Energy Security in the Era of Climate Change: The Asia-Pacific Experience

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Luca Anceschi, Jonathan Symons
Palgrave Macmillan, Nov 4, 2011 - Political Science - 320 pages
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Climate change is one of the defining challenges of our times andits implications for energy security are profound. Climate concerns, declining reserves of easily accessible oil and gas, and the rise of new energy consumers will drive transformative changes to global energy systems. While these issues prompt widespread economic, environmental, and security fears, they are also connected to positive changes that include democratization of access to modern energy in the developing world. Viewed on a global scale, the primary challenge is to manage the legitimate energy demands of 6.9 billion people within the context of ecological limits. In the light of these trends, the authors examine how the concept of energy security is, will, and ideally should be transformed in the light of scientific evidence that combustion of fossil fuels contributes to dangerous climatic change.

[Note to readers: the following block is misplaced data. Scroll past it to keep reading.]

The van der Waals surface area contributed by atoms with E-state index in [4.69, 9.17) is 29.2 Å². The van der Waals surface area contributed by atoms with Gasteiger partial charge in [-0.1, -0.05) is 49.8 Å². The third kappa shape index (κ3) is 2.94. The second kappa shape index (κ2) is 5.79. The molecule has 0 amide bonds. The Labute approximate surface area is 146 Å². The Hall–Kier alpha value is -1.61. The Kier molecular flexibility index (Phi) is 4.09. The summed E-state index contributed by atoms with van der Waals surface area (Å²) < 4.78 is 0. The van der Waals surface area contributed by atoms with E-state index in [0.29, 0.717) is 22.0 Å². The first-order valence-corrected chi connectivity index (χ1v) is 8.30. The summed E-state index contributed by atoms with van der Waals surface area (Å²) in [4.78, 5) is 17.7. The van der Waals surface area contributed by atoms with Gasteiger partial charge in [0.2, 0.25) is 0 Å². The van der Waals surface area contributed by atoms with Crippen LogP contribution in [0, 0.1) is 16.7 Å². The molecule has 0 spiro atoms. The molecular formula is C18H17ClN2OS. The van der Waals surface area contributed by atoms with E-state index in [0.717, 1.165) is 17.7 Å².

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About the author (2011)

LUCA ANCESCHI is Lecturer in International Relations at La Trobe University, Australia. His principal areas of research are the international politics of post-Soviet Central Asia. His publications include Turkmenistan's Foreign Policy: Positive Neutrality and the Consolidation of the Turkmen Regime.

JONATHAN SYMONS teaches International Relations and Environmental Politics at Lingnan University, Hong Kong, China. His research interests include the politics and ethics of climate change, energy security and geo-engineering, processes of international norm change and theories of political and sociological legitimacy.